I have watched people who are proficient at sewing, and believe me, Im not. I start to sweat as soon as I sit down at the machine. My seams are often crooked; turning corners is always a challenge (and rarely do I achieve a uniform turn); and even though I have learned how to manage the tension control, I have trouble figuring out which needle size to use with which thread size, for which stitch length. 

In short, I would probably do better to find a good seamstress and pay for any work that needs to be done. I havent bothered to do so, partly because I figured that once my children were grown, I wouldnt have a lot of sewing to do. I hadnt counted on the needs of my elderly mother, who is shrinking at an alarming rate, which means frequent taking-in and re-tailoring of clothes. She also needs dressing aids like snaps sewn on to her shirts, which means taking off the buttons, sewing on the snaps, and then re-sewing the buttons atop the snaps.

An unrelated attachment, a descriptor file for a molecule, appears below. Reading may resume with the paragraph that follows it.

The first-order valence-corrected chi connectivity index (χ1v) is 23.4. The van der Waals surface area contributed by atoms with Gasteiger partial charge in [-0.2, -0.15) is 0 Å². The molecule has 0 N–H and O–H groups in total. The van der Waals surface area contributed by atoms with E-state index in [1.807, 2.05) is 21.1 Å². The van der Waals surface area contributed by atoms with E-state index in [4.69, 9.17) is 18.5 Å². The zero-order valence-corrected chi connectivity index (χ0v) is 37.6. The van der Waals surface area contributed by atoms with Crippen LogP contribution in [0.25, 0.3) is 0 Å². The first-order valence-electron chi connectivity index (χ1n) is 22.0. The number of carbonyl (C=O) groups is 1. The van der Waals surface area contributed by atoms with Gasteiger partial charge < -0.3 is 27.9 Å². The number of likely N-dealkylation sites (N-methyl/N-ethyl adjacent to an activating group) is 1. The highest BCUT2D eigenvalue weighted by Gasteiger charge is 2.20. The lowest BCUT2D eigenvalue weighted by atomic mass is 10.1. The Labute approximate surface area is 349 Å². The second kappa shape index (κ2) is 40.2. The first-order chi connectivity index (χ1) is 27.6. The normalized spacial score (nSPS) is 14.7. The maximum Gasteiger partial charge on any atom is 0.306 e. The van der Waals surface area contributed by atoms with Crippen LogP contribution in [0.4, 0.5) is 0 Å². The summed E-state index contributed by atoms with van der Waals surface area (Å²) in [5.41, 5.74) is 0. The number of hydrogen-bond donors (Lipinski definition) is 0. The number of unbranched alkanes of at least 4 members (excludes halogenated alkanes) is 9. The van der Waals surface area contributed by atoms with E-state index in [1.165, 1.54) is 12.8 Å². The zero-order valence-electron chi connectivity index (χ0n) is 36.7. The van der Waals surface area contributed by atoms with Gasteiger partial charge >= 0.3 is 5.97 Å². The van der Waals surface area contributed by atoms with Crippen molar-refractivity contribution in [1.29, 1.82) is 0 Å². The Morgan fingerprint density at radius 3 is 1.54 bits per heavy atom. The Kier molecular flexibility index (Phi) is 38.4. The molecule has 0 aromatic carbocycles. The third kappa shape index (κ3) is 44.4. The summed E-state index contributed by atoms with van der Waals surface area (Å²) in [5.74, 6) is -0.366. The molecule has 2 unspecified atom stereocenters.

There are, of course, some kinds of sewing that I enjoy. I like to make things for my grandchildren: a play mat for the baby, a doll (rather hideous, alas) for a seven-year-old, a wall hanging for the little boys room. But even with those, I am always aware of my lack of craft. I have a stepsister who sews like an angel, and loves doing it. I envy her beyond the telling of it.

Perhaps I simply approach sewing with expectations too high, or with unrealistic hopes for my own competence. As I said, if I were smart, Id simply give away my machine and quit. But somehow, with every new project, I feel a surge of hope and determination that this time Ill actually get it right. My minds eye has vivid pictures of how it will be, and no amount of experience convinces me that this time wont be different.